Former Shell chairman Lord Bearsted gifted the estate and its extensive art and porcelain collections to the National Trust in 1948. It was using 25,000 litres of oil each year to heat the various buildings (which equate to around 11 average houses). Today, the heating is powered by two new wood pellet boilers, saving £6,000 a year on energy bills and 55 tonnes of CO2 emissions.

Four oil boilers were removed and the new biomass system now heats the house, site offices, squash court gallery, restaurant and a cottage.

According to Ed Wood, the renewables project manager at Upton: ‘The irony that the estate was owned by a family whose fortune was built on oil was not lost on us when we started our project to take Upton off fossil fuel. In the past, oil was the most effective way to heat the estate. Times have changed and to lower our carbon emissions and meet our target, to generate 50 per cent of all energy we use from renewable sources by 2020, we felt it was important to change our energy source here.’

This is a great example of what support from the Renewable Heat Incentive scheme is enabling the trust to do.

Schemes like these cut carbon emissions, promote local sustainable wood management and work in harmony with the natural and built environment. They work for the local environment and economy and support national energy and climate change reduction initiatives.

FUNDING

Recent changes to government incentives (the Renewable Heat Incentive and the Feed in Tariff or ‘FIT’ scheme) have seen a shift in support for certain renewable energy technologies and system sizes.

The FIT rates for smaller hydroelectric installations are lower than the trust had hoped. However, the government has reinstated pre-accreditation, reducing the risk of the longer lead-in times associated with hydro projects. The trust has been working hard not only on financial modelling of its hydro potential but also revisiting its approach to construction methodologies and procurement approaches before making any final decisions.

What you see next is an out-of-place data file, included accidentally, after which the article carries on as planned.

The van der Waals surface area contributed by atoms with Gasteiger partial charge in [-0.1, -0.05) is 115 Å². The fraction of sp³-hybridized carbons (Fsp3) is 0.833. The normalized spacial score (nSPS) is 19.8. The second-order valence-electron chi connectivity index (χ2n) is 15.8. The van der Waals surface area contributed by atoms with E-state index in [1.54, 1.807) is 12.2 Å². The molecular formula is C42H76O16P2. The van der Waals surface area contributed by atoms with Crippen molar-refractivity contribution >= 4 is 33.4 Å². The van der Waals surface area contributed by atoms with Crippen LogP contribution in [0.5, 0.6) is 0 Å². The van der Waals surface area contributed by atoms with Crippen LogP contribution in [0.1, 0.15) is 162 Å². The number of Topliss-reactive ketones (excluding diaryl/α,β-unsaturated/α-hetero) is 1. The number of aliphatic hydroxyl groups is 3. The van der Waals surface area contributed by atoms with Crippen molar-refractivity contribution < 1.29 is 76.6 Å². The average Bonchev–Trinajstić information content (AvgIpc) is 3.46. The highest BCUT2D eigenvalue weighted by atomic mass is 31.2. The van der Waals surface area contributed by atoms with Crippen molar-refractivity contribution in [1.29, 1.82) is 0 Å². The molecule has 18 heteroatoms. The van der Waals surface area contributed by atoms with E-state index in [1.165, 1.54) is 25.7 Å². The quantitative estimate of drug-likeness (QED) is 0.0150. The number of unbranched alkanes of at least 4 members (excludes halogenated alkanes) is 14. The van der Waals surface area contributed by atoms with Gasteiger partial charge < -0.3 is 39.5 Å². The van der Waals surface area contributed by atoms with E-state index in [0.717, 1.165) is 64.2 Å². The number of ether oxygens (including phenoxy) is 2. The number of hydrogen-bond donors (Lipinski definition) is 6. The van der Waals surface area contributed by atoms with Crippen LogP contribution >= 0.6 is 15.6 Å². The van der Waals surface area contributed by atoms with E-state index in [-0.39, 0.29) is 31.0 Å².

The RHI consultation led to the introduction of an annual budget cap based on deployment of technologies which means that once a certain threshold is reached the RHI is no longer available for that technology/size. However, the good news is that a tariff guarantee will be introduced for heat pumps over 100kW and for large scale biomass. In addition, tariffs for heat pumps are predicted to rise as the technology has not been developed at the same rate as other technologies, which presents a fantastic opportunity for the trust.

SHARING EXPERIENCE

Collaboration has been a key part of the trust’s renewable energy work. Its energy partner, Good Energy, has worked alongside the trust to help develop its renewable strategy and inspire others to think about their energy use. Lessons learned help inform future projects including those of other bodies. With the sustainable energy charity Ashden, the trust helped launch the Fit for the Future Network to share their experience with others who are looking for a greener energy supply. Now more than 80 groups including The Crown Estate, Historic Environment Scotland, Oxfam GB and the RSPB are part of the network.

In one example, following advice from the trust, Chatsworth installed 15 biomass systems into tenanted properties. These boilers have produced over 1 million kWh and the estate hopes to eventually power these using woodchip from the estate which is a by-product of sustainable woodland management.

In the view of the trust, collaboration is one of the best tools it has to mitigate the threat of climate change. A February 2016 report revealed that the Fit for the Future Network collectively saved nearly 15,000 tonnes of CO2 over the past year. This is equivalent to making 1,766 trips around the world in an average petrol car.

 

 

Heritage Retrofit, 2017

Author

EMMA GRIFFITHS is project manager for the National Trust’s Renewable Energy Investment Programme.